The original LGBTQ+ pride flag is a rainbow flag that stands as a symbol of lesbian, gay, bisexual, transgender, and queer (LGBTQ) pride and LGBTQ social movements. Other older uses of rainbow flags include a symbol of peace. The colors reflect the diversity of the LGBTQ community. The flag is now used as a symbol of gay pride during LGBTQ rights marches. While this use of the rainbow flag originated in San Francisco, it is now used worldwide.
Gilbert Baker designed the original flag. In 1977, Harvey Milk challenged Gilbert Baker, a veteran who taught himself to sew, to come up with a symbol of pride for the gay community. His response? The original Pride flag. Judy Garland’s “Over the Rainbow” was the inspiration. These colors flew at the San Francisco Gay Freedom Day Parade celebration on June 25, 1978. After the assassination of Harvey Milk, many wanted the Pride flag he commissioned to commemorate his accomplishments. Both for the community and their personal support. The demand was greater than the available fabric, so the Paramount Flag Company began selling this version of the flag. As did Gilbert Baker, who had trouble getting the hot pink fabric.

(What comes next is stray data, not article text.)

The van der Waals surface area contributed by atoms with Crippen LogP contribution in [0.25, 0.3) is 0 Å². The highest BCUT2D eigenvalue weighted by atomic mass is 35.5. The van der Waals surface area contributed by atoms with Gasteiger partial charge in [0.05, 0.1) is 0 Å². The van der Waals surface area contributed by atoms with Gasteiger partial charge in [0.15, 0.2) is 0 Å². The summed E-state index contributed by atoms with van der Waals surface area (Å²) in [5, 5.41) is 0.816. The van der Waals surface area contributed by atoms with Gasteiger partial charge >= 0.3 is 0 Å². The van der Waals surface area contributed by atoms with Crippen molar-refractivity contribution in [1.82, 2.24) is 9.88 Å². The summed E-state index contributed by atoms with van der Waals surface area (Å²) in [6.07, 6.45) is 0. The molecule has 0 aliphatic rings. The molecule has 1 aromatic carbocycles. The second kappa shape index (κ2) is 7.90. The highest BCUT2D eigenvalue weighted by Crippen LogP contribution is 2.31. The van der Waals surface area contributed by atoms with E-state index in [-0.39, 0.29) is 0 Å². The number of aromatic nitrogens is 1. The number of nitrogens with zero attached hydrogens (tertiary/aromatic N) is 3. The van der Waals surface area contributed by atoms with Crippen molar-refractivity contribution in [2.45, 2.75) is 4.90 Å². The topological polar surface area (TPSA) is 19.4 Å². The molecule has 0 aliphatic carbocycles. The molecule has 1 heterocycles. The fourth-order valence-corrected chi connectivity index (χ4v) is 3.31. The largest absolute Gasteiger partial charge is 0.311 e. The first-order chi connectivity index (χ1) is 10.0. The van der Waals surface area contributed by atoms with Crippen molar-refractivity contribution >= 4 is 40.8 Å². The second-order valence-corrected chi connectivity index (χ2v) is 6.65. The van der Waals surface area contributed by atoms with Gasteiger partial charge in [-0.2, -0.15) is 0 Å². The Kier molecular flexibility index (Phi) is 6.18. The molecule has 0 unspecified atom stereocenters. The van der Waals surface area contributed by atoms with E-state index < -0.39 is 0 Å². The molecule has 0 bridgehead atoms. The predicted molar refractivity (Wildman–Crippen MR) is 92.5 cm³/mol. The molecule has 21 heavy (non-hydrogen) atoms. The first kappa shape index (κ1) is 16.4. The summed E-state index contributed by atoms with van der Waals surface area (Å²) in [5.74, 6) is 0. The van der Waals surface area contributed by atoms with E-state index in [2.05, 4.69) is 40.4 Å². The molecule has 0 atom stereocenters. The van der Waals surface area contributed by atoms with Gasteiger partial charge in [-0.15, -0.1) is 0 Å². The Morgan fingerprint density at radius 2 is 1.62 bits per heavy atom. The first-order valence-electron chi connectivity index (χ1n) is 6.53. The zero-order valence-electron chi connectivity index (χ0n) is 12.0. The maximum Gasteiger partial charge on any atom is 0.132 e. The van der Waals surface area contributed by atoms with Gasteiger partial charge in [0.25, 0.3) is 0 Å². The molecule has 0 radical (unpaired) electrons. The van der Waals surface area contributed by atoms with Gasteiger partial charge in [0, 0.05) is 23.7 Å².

The design has undergone several revisions since its debut in 1978. First to remove colors then restore them based on the availability of fabrics.
There are derivations of the rainbow flag that are used to focus attention on specific similar-interest groups within the community (for example, leather subculture). There are also some pride flags that are not exclusively related to LGBT matters, such as the polyamory flag. The terms LGBT flags and queer flags are now very much interchangeable.